The Fourth Sunday of Lent (B)
Dear brothers and sisters,
As we approached the altar of the Lord this morning, we implored him for the grace of “prompt devotion and eager faith” (Collect). Just two Sundays ago, we considered what it means to be devoted, how being devoted means to be dedicated by a vow, to have sacrificed oneself, and to have made a promise in a solemn manner. How often are we prompt in our devotion to the Lord? How prompt are we to keep the vows made at our baptisms and to hold fast to the promise we received? How prompt are we to make a sacrifice of ourselves to God each day?
It sometimes happens that, by a sudden inspiration of the Holy Spirit, the notion pops into our head that we should pray the rosary, that we should pick up our Bible, or even that we should make a visit to Jesus in the Blessed Sacrament. After recognizing the goodness of this thought, we frequently decide there are more pressing matters requiring our attention and put off this holy inspiration. Sometimes we return to it, but more often we forget about it. At other times in our conversations with others, we realize we should say something about the goodness of the Lord and his action in our lives, but we become concerned about offending someone and remain silent. If we are honest with ourselves and with the Lord, we are not always very prompt in our devotion or eager in our faith.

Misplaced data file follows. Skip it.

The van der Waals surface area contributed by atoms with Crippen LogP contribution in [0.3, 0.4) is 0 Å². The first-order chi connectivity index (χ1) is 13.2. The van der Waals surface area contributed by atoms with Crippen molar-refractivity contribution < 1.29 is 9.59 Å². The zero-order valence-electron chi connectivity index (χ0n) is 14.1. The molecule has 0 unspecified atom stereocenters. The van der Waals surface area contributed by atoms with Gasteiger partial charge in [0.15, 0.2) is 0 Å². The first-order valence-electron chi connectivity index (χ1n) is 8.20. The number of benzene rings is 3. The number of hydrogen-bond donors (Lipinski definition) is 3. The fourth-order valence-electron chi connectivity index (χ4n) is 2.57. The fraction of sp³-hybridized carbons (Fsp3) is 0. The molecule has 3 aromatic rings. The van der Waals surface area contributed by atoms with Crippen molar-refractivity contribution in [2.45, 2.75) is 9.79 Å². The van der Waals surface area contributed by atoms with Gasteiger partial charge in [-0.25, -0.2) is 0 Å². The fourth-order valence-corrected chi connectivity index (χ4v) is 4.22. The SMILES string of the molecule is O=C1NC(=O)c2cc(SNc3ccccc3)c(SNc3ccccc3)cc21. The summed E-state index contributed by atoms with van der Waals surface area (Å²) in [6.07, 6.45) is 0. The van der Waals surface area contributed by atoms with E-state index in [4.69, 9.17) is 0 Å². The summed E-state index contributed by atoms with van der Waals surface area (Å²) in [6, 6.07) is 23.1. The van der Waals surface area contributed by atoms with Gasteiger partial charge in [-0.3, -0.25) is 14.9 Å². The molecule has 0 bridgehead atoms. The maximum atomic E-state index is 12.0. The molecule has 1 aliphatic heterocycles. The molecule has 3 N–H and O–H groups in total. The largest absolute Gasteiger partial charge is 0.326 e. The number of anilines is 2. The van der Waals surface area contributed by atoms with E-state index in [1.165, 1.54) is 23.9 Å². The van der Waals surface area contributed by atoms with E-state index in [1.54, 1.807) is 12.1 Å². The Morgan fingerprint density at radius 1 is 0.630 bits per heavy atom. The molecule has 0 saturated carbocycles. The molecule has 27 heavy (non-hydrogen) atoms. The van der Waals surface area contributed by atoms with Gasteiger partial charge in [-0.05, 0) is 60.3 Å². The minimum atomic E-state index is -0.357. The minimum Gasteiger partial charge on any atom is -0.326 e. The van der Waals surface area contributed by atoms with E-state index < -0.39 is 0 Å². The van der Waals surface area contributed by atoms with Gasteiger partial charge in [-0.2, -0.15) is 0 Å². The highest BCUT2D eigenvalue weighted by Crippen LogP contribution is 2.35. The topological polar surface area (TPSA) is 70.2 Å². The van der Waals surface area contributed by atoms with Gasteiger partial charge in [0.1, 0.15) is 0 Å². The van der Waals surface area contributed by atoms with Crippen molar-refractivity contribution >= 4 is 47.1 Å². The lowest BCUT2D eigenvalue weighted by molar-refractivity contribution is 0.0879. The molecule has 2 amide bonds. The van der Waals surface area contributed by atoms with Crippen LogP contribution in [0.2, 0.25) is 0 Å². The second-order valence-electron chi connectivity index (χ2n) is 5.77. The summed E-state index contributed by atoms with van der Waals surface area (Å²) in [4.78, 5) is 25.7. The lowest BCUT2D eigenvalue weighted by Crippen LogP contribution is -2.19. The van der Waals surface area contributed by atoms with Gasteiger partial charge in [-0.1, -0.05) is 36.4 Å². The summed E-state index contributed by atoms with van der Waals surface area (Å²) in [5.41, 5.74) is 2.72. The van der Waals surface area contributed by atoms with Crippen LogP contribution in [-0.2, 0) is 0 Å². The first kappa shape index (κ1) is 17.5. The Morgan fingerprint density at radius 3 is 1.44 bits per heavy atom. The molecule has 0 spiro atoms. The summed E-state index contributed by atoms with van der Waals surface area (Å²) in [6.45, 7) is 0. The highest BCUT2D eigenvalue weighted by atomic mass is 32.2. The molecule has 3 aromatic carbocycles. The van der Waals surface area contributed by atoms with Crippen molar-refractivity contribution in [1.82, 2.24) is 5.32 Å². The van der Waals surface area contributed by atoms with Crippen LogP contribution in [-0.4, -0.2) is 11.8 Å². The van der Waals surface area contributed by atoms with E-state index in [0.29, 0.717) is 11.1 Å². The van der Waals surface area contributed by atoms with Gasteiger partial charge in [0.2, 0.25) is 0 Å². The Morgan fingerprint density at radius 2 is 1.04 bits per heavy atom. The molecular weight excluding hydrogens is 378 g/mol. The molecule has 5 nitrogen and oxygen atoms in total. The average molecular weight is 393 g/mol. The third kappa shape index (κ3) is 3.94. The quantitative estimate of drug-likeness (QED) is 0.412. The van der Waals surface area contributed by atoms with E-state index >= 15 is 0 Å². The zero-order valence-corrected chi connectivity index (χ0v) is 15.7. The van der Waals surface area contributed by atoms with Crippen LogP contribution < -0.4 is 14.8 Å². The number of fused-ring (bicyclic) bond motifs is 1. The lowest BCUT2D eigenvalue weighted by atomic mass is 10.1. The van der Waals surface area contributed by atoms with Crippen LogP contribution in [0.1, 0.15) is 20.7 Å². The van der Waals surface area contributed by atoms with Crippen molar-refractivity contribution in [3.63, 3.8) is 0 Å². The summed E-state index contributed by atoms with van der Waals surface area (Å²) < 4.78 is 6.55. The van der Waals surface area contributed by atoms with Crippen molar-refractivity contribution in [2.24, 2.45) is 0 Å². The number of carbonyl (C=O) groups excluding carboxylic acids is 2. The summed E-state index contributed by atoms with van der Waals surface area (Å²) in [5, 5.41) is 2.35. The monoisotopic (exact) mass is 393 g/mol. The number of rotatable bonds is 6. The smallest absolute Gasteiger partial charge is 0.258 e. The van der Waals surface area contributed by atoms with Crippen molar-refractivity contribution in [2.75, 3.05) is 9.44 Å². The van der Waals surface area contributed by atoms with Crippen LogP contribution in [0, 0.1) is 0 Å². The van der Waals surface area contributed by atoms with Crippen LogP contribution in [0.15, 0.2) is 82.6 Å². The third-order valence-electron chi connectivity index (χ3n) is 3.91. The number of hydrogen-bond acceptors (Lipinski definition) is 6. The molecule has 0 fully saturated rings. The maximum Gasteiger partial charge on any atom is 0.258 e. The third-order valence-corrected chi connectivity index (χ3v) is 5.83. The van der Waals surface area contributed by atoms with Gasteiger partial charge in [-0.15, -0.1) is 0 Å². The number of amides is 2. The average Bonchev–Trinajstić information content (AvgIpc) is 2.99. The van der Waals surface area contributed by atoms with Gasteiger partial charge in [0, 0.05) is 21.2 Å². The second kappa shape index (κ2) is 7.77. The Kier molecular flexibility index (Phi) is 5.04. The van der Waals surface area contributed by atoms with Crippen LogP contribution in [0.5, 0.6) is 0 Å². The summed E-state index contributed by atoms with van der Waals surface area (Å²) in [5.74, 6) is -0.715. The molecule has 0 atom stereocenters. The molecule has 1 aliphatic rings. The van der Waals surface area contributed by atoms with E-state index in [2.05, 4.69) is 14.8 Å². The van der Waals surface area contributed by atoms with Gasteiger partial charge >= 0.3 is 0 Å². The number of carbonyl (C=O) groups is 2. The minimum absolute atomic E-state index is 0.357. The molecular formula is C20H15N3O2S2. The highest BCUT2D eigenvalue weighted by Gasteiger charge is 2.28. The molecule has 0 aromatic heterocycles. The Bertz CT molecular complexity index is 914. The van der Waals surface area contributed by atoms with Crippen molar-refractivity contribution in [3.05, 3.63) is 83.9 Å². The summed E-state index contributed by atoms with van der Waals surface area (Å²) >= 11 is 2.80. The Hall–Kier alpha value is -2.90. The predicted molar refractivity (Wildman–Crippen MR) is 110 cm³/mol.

Whenever we are not prompt in our devotion to the Lord and fail to keep our promises to him, we can be certain of one thing: we will grow distant from him and our love for him will fade. As the distance between us and the Lord grows, as the fire of our love for him dies down, our faith becomes weak and we risk separating ourselves from him. “How can this be?”, you might ask; “how can we be separated from God?”
There is a difference between saying. “God is with me.” and saying, “I am with God.” Reflecting back on his sinful past in his Confessions, Saint Augustine said to the Lord: